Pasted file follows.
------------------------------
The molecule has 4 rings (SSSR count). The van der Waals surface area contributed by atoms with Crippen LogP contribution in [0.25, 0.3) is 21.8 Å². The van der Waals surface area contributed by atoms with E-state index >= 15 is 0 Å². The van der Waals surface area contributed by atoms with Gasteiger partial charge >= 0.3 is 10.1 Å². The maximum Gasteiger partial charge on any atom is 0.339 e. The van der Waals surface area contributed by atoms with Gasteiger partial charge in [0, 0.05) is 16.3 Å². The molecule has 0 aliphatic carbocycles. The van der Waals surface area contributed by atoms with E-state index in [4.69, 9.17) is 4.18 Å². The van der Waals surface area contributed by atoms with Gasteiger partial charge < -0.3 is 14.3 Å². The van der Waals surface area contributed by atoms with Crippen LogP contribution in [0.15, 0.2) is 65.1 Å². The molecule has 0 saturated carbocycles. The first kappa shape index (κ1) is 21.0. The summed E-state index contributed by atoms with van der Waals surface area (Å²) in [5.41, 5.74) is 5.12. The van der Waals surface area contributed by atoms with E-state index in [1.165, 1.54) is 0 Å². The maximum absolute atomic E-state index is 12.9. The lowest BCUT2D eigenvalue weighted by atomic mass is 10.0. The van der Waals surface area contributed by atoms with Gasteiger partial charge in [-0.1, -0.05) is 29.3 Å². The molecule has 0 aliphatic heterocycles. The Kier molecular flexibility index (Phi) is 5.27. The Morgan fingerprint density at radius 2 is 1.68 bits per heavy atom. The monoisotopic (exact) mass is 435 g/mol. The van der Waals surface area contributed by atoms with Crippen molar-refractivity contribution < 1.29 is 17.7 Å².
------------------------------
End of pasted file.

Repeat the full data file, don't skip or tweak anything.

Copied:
The molecule has 4 rings (SSSR count). The van der Waals surface area contributed by atoms with Crippen LogP contribution in [0.25, 0.3) is 21.8 Å². The van der Waals surface area contributed by atoms with E-state index >= 15 is 0 Å². The van der Waals surface area contributed by atoms with Gasteiger partial charge >= 0.3 is 10.1 Å². The maximum Gasteiger partial charge on any atom is 0.339 e. The van der Waals surface area contributed by atoms with Gasteiger partial charge in [0, 0.05) is 16.3 Å². The molecule has 0 aliphatic carbocycles. The van der Waals surface area contributed by atoms with E-state index in [4.69, 9.17) is 4.18 Å². The van der Waals surface area contributed by atoms with Gasteiger partial charge < -0.3 is 14.3 Å². The van der Waals surface area contributed by atoms with Crippen LogP contribution in [0.15, 0.2) is 65.1 Å². The molecule has 0 saturated carbocycles. The first kappa shape index (κ1) is 21.0. The summed E-state index contributed by atoms with van der Waals surface area (Å²) in [5.41, 5.74) is 5.12. The van der Waals surface area contributed by atoms with E-state index in [1.165, 1.54) is 0 Å². The maximum absolute atomic E-state index is 12.9. The lowest BCUT2D eigenvalue weighted by atomic mass is 10.0. The van der Waals surface area contributed by atoms with Gasteiger partial charge in [-0.1, -0.05) is 29.3 Å². The molecule has 0 aliphatic heterocycles. The Kier molecular flexibility index (Phi) is 5.27. The Morgan fingerprint density at radius 2 is 1.68 bits per heavy atom. The monoisotopic (exact) mass is 435 g/mol. The van der Waals surface area contributed by atoms with Crippen molar-refractivity contribution < 1.29 is 17.7 Å².